The Burn (Part 1)

Hey, hi, hello. I’m going to post some original fiction, because why not? This was intended to be a self-contained short story. I was thinking like 4,000 words maybe. Well, by the time I “finished” I was at 14,000 words and turns out there’s quite a bit more story here. Of course, that’s going to take some time to write because I am a crazy slow fiction writer. Also it might be unreadable trash, there’s always that. Anyway, maybe you’ll like it. This is obviously a work of fiction and I’ve taken some liberties with the trail described, but otherwise I totally went on this hike. It went a little better than in the story here.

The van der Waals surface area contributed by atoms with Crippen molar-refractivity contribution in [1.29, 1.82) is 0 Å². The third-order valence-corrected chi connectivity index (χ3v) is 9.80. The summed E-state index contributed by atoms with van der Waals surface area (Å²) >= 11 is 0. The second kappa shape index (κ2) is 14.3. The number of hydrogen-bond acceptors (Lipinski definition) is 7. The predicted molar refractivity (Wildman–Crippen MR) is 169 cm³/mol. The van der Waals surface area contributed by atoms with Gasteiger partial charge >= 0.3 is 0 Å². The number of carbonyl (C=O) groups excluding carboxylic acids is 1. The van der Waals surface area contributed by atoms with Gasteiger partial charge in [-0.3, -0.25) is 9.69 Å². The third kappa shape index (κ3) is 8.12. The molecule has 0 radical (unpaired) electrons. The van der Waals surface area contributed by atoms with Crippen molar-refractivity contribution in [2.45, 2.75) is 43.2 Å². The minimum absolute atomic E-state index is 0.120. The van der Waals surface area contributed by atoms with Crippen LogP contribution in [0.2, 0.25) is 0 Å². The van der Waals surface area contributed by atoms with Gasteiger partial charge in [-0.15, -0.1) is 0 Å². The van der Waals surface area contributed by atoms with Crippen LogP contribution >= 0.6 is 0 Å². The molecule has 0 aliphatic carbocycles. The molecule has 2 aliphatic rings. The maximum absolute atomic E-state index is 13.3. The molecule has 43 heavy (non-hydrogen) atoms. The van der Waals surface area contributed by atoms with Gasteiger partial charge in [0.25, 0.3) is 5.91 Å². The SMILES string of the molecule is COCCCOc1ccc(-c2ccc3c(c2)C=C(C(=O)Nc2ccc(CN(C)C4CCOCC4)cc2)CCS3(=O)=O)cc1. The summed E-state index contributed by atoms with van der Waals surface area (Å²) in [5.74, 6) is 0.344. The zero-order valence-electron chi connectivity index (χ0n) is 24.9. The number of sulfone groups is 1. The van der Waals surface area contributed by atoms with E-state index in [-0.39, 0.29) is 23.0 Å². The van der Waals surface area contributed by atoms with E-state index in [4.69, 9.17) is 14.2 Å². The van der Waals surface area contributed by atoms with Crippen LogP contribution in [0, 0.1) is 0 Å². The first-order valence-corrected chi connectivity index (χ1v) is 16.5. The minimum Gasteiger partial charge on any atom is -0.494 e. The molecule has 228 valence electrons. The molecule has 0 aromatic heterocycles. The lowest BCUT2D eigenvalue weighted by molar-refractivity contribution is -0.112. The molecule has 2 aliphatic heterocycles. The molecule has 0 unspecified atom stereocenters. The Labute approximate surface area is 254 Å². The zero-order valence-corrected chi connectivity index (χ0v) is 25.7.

Middle Sister on the left, North sister on the right. This was taken in September of 2016, approximately from where Renny makes camp.


“Well that’s just perfect,” he grunted as his Subaru’s undercarriage bounced off a half-buried rock. Renny was not upset about this because the old, plastic-paneled Outback was used to these washboarded gravel roads. No, far more irritating was the slight haze of dust in front of him, shimmering in the slanted, mid-morning light. On a road like this, that dust could only mean one thing: there was someone right in front of him, headed to the same place, at the same time as him.